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Drug turn-in events net pounds of unused medicine

October 30, 2011

By COLLEEN MCCARTHY
sdnedu@bellsouth.net

Over 50 pounds of potentially dangerous medications are off the street and in law enforcement custody after successful medication turn-in events this weekend.
Mississippi State University Extension Services, the Oktibbeha County Sheriff’s Department and the MSU Police partnered in the nationwide event sponsored by the U.S. Drug Enforcement Administration.
With prescription drug abuse becoming a huge problem across the nation, turn-in events help prevent these medications from getting into the wrong hands.
“There are so many people who are misusing medication and it’s created a really bad drug problem. These events keep people who have a problem from getting a hold of them,” Sheriff Dolph Bryan said. “There aren’t many was to legally dispose of it. It’s against the law to be transporting other people’s prescription medication, so it has to be handled by law enforcement.”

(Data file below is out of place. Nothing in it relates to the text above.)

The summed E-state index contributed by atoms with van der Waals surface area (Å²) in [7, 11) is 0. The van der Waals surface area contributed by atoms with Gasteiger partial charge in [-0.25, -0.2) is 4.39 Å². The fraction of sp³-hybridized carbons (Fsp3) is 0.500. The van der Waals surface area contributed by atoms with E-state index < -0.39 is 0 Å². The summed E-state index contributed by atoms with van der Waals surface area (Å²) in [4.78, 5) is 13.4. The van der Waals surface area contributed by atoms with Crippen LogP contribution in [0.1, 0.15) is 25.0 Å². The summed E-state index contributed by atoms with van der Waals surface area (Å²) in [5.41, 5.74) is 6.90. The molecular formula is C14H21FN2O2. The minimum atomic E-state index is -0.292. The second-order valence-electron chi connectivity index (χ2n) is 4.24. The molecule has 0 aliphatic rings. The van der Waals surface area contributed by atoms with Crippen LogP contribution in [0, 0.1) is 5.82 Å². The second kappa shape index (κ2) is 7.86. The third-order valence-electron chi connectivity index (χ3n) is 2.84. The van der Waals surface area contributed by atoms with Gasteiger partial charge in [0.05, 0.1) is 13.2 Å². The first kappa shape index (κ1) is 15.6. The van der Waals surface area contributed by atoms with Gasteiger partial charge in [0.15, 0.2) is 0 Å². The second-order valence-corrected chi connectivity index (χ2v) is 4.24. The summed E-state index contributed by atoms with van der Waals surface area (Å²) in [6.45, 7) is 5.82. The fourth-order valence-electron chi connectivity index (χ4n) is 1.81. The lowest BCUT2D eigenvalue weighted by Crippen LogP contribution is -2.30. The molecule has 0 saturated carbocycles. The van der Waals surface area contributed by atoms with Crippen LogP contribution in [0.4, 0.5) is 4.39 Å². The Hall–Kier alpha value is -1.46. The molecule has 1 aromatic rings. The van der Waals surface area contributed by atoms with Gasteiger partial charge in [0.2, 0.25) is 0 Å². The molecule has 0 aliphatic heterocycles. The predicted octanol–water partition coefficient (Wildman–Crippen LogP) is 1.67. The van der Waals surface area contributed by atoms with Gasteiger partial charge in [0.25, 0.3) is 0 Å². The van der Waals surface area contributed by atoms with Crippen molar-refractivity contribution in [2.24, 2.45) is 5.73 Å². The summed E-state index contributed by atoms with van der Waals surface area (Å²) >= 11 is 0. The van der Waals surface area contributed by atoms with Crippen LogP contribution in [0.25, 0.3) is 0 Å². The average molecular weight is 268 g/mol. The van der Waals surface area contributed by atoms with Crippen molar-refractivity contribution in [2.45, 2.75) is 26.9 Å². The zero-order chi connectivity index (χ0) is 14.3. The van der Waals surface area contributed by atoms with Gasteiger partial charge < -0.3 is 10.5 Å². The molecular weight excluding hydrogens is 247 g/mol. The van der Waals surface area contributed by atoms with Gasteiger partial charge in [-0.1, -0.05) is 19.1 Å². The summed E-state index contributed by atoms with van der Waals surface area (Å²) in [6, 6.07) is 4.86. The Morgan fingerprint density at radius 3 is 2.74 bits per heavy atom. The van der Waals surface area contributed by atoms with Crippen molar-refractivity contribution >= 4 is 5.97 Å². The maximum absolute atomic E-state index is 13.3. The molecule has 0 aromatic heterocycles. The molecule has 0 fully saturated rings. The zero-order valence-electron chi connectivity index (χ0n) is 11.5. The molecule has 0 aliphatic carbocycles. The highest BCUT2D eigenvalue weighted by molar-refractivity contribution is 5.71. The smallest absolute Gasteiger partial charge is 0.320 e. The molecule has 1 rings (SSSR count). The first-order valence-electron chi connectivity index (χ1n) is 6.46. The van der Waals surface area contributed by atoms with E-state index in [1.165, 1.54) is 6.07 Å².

The medication collected included everything from over-the-counter medication to old prescription medication.
These types of events not only benefit law enforcement in terms of drug enforcement, but it also prevents the medication from getting into the public water supply.
“We don’t want people to flush them down the toilet or pour them down the drain because it will go straight into the water system. Water treatment plants aren’t designed to take those products out so they end up in our surface water bodies,” extension assistant professor Amy Schmidt said. “It can be a danger ... to the aquatic life, and we to keep in mind that when we dump things down our drain, people downstream are taking that water out to use as their drinking water source.”
Schmidt said medication needs to be disposed of properly and responsibly. She also recommended not buying too much medication at any given time because it will likely expire before it could all be used.
MSU Extension Services also held an event on campus where it collected over 15 pounds of medication.
An official from the DEA will collect all of the medication for proper disposal.

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